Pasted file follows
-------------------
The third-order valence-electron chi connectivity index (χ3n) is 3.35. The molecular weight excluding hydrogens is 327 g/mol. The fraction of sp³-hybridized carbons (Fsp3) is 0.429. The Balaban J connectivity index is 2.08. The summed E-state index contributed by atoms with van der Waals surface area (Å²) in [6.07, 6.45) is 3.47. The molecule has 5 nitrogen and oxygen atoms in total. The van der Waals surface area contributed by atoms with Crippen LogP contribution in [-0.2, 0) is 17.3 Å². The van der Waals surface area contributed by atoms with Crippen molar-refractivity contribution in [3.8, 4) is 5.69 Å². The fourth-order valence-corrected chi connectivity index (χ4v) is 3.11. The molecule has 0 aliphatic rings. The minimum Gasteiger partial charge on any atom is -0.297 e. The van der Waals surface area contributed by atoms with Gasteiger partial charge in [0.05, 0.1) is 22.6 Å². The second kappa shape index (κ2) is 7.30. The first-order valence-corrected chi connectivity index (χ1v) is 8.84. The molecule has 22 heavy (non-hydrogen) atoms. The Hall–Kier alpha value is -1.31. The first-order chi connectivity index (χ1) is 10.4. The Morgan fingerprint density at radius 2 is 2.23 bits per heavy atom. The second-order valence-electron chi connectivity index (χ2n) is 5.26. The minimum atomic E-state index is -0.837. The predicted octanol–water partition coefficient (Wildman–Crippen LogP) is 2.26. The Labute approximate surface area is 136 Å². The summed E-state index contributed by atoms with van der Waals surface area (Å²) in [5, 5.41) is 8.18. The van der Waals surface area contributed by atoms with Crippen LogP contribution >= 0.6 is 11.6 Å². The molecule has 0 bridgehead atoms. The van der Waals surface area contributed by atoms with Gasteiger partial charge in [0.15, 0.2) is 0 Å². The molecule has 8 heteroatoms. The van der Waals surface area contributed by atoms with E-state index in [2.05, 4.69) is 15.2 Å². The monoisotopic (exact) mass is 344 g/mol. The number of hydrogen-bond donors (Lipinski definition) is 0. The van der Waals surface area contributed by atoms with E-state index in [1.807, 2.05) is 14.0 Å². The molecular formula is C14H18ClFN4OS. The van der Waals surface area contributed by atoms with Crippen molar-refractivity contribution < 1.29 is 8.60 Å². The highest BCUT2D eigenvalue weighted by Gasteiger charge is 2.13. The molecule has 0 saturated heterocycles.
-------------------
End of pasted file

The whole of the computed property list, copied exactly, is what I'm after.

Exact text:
The third-order valence-electron chi connectivity index (χ3n) is 3.35. The molecular weight excluding hydrogens is 327 g/mol. The fraction of sp³-hybridized carbons (Fsp3) is 0.429. The Balaban J connectivity index is 2.08. The summed E-state index contributed by atoms with van der Waals surface area (Å²) in [6.07, 6.45) is 3.47. The molecule has 5 nitrogen and oxygen atoms in total. The van der Waals surface area contributed by atoms with Crippen LogP contribution in [-0.2, 0) is 17.3 Å². The van der Waals surface area contributed by atoms with Crippen molar-refractivity contribution in [3.8, 4) is 5.69 Å². The fourth-order valence-corrected chi connectivity index (χ4v) is 3.11. The molecule has 0 aliphatic rings. The minimum Gasteiger partial charge on any atom is -0.297 e. The van der Waals surface area contributed by atoms with Gasteiger partial charge in [0.05, 0.1) is 22.6 Å². The second kappa shape index (κ2) is 7.30. The first-order valence-corrected chi connectivity index (χ1v) is 8.84. The molecule has 22 heavy (non-hydrogen) atoms. The Hall–Kier alpha value is -1.31. The first-order chi connectivity index (χ1) is 10.4. The Morgan fingerprint density at radius 2 is 2.23 bits per heavy atom. The second-order valence-electron chi connectivity index (χ2n) is 5.26. The minimum atomic E-state index is -0.837. The predicted octanol–water partition coefficient (Wildman–Crippen LogP) is 2.26. The Labute approximate surface area is 136 Å². The summed E-state index contributed by atoms with van der Waals surface area (Å²) in [5, 5.41) is 8.18. The van der Waals surface area contributed by atoms with Crippen LogP contribution >= 0.6 is 11.6 Å². The molecule has 0 bridgehead atoms. The van der Waals surface area contributed by atoms with Gasteiger partial charge in [0.15, 0.2) is 0 Å². The molecule has 8 heteroatoms. The van der Waals surface area contributed by atoms with E-state index in [2.05, 4.69) is 15.2 Å². The monoisotopic (exact) mass is 344 g/mol. The number of hydrogen-bond donors (Lipinski definition) is 0. The van der Waals surface area contributed by atoms with E-state index in [1.807, 2.05) is 14.0 Å². The molecular formula is C14H18ClFN4OS. The van der Waals surface area contributed by atoms with Crippen molar-refractivity contribution < 1.29 is 8.60 Å². The highest BCUT2D eigenvalue weighted by Gasteiger charge is 2.13. The molecule has 0 saturated heterocycles.